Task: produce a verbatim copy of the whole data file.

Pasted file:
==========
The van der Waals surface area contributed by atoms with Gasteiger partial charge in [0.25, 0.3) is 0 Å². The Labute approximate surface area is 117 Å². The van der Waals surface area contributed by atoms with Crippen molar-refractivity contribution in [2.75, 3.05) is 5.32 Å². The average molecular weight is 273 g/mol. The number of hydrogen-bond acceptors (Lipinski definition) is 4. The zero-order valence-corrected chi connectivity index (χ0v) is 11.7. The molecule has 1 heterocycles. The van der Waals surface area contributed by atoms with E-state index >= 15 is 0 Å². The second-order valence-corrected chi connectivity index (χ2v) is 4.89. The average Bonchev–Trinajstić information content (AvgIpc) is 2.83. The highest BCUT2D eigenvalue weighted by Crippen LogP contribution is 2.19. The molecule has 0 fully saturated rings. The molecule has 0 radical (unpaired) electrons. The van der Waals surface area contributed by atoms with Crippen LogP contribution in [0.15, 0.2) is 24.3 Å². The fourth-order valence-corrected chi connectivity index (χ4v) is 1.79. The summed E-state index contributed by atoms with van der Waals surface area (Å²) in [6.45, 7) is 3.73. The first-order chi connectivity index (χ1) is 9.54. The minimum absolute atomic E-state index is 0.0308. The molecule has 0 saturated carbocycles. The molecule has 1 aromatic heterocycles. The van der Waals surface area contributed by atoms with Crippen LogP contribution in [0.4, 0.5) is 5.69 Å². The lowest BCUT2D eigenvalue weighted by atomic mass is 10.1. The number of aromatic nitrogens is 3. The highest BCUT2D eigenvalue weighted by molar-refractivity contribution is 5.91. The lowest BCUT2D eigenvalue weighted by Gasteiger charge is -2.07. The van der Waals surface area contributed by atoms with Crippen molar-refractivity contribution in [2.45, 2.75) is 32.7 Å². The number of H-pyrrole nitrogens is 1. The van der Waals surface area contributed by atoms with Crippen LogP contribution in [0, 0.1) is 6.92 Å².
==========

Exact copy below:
The van der Waals surface area contributed by atoms with Gasteiger partial charge in [0.25, 0.3) is 0 Å². The Labute approximate surface area is 117 Å². The van der Waals surface area contributed by atoms with Crippen molar-refractivity contribution in [2.75, 3.05) is 5.32 Å². The average molecular weight is 273 g/mol. The number of hydrogen-bond acceptors (Lipinski definition) is 4. The zero-order valence-corrected chi connectivity index (χ0v) is 11.7. The molecule has 1 heterocycles. The van der Waals surface area contributed by atoms with E-state index >= 15 is 0 Å². The second-order valence-corrected chi connectivity index (χ2v) is 4.89. The average Bonchev–Trinajstić information content (AvgIpc) is 2.83. The highest BCUT2D eigenvalue weighted by Crippen LogP contribution is 2.19. The molecule has 0 fully saturated rings. The molecule has 0 radical (unpaired) electrons. The van der Waals surface area contributed by atoms with Crippen LogP contribution in [0.15, 0.2) is 24.3 Å². The fourth-order valence-corrected chi connectivity index (χ4v) is 1.79. The summed E-state index contributed by atoms with van der Waals surface area (Å²) in [6.45, 7) is 3.73. The first-order chi connectivity index (χ1) is 9.54. The minimum absolute atomic E-state index is 0.0308. The molecule has 0 saturated carbocycles. The molecule has 1 aromatic heterocycles. The van der Waals surface area contributed by atoms with Crippen LogP contribution in [0.4, 0.5) is 5.69 Å². The lowest BCUT2D eigenvalue weighted by atomic mass is 10.1. The number of aromatic nitrogens is 3. The highest BCUT2D eigenvalue weighted by molar-refractivity contribution is 5.91. The lowest BCUT2D eigenvalue weighted by Gasteiger charge is -2.07. The van der Waals surface area contributed by atoms with Crippen molar-refractivity contribution in [2.45, 2.75) is 32.7 Å². The number of H-pyrrole nitrogens is 1. The van der Waals surface area contributed by atoms with Crippen LogP contribution in [0, 0.1) is 6.92 Å².